Although we weren’t scheduled to go anywhere near the earthquake zone, our first instinct on hearing the news was to assume the trip would be cancelled. But after a conversation with Erdem Kurt of Ski Turkish, photographer Dan Medhurst and I started to see things differently. Lots of people had cancelled bookings, Erdem said. Locals were worried about friends and family caught up in the quake, while international tourists had been put off by round-the-clock coverage of the disaster. And yet, as Erdem pointed out, tourists staying away wouldn’t speed up the country’s recovery. The ski towns and resorts he worked with still needed the business. “I’ve talked with our partners, and they all want the trip to go ahead,” he said. “Please come.” 

“People have been skiing in Turkey for almost a century, since the time of Atatürk”

Past glories, future plans

People have been skiing in Turkey for almost a century. The first pairs of skis were imported from Sweden in the 1920s by the newly-formed republican government—primarily for the army, but also to distribute to halkevleri, or “houses of the people,” across the country. Established by Atatürk (the father of the Turkish Republic who’s still revered today) these were cultural centres which aimed to help the country modernise by offering young people free courses in literature, art, music, and sports. By 1936, skiing was developed enough for Turkey to field a team for the Winter Olympics in Garmisch. Only one of the athletes, Mahmut Karman from Trabzon, managed to complete a full event, finishing 72nd out of 72 in the cross country. But given the resources at their disposal, just being there was an achievement in itself. After this promising start, however, skiing in Turkey developed slowly.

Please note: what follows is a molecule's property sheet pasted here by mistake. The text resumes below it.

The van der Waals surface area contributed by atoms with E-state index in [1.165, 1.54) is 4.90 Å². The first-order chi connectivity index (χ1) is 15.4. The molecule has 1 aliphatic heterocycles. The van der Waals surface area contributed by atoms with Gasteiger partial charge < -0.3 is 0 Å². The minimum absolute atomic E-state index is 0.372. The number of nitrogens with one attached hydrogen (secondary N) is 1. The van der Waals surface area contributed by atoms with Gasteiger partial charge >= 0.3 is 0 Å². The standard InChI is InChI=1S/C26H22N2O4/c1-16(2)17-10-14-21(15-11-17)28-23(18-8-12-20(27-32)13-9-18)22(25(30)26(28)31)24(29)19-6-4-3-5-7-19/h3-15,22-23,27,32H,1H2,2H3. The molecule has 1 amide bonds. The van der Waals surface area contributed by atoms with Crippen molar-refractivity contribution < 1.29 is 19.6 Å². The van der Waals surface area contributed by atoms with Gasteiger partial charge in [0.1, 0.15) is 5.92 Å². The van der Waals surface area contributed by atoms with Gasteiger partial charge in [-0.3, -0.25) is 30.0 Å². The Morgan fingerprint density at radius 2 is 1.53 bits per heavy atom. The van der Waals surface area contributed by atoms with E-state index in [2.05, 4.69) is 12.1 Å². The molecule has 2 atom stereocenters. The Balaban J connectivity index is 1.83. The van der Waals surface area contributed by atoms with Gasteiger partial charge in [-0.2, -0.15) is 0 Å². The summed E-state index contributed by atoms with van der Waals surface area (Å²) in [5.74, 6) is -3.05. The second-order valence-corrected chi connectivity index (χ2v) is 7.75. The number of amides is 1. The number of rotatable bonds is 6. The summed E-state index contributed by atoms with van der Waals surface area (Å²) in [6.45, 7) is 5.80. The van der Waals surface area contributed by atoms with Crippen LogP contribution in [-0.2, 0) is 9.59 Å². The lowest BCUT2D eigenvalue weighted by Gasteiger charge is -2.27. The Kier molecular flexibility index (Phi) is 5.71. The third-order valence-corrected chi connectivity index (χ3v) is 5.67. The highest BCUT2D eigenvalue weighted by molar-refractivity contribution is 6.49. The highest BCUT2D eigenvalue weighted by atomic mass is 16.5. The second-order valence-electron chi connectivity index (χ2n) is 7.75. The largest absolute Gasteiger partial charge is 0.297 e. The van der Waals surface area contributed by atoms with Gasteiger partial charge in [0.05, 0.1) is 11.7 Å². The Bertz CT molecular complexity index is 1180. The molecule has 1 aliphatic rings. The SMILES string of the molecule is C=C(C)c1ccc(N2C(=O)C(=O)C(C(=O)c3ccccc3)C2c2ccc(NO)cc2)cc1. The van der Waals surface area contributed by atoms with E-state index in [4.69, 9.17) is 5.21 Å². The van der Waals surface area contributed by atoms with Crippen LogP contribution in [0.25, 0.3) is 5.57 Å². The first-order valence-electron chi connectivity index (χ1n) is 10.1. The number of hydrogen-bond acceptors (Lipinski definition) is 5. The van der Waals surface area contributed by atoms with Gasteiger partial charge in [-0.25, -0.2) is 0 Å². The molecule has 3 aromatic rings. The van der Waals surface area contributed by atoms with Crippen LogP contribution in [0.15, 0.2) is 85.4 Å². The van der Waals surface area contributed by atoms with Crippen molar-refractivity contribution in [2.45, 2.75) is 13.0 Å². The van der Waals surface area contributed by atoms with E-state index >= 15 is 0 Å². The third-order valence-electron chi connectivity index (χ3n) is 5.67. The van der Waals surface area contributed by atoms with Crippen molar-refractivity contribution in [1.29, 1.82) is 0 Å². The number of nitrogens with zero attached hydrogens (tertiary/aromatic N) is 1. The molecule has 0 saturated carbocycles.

By the late 90s, the handful of resorts which existed were small scale affairs, with lifts used mostly by weekend sightseers—about as likely to compete with the likes of Val d’Isère or Vail as Mahmut Karman was with the great French or US skiers of his day. Middle-class Turks might learn to ski at home, but those with means would still head to Europe for their holidays. All of that, however, has changed over the past few years. 

Photo: Dan Medhurst

“I would say it really started to pick up around 2000,” said Mert Okyay, as we shared a chairlift in Erciyes, the first resort on our Ski Turkish itinerary. We’d met Mert, a keen telemark skier who used to live in Norway, when he’d started chatting to our friend Chris Eskamp, a fellow freeheel evangelist, in our hotel lobby. Now a successful property developer in Istanbul, Mert had found himself with some downtime during the pandemic, and set out to try and visit every ski field in Turkey. 

This made him uniquely qualified to talk about the country’s resort-building boom. “Travel across the country and you’ll see there’s lots of obscure places, and lots of failed projects that were left half-built. But also,” he said, gesturing to the lifts and pistes beneath us, “there are places like this.”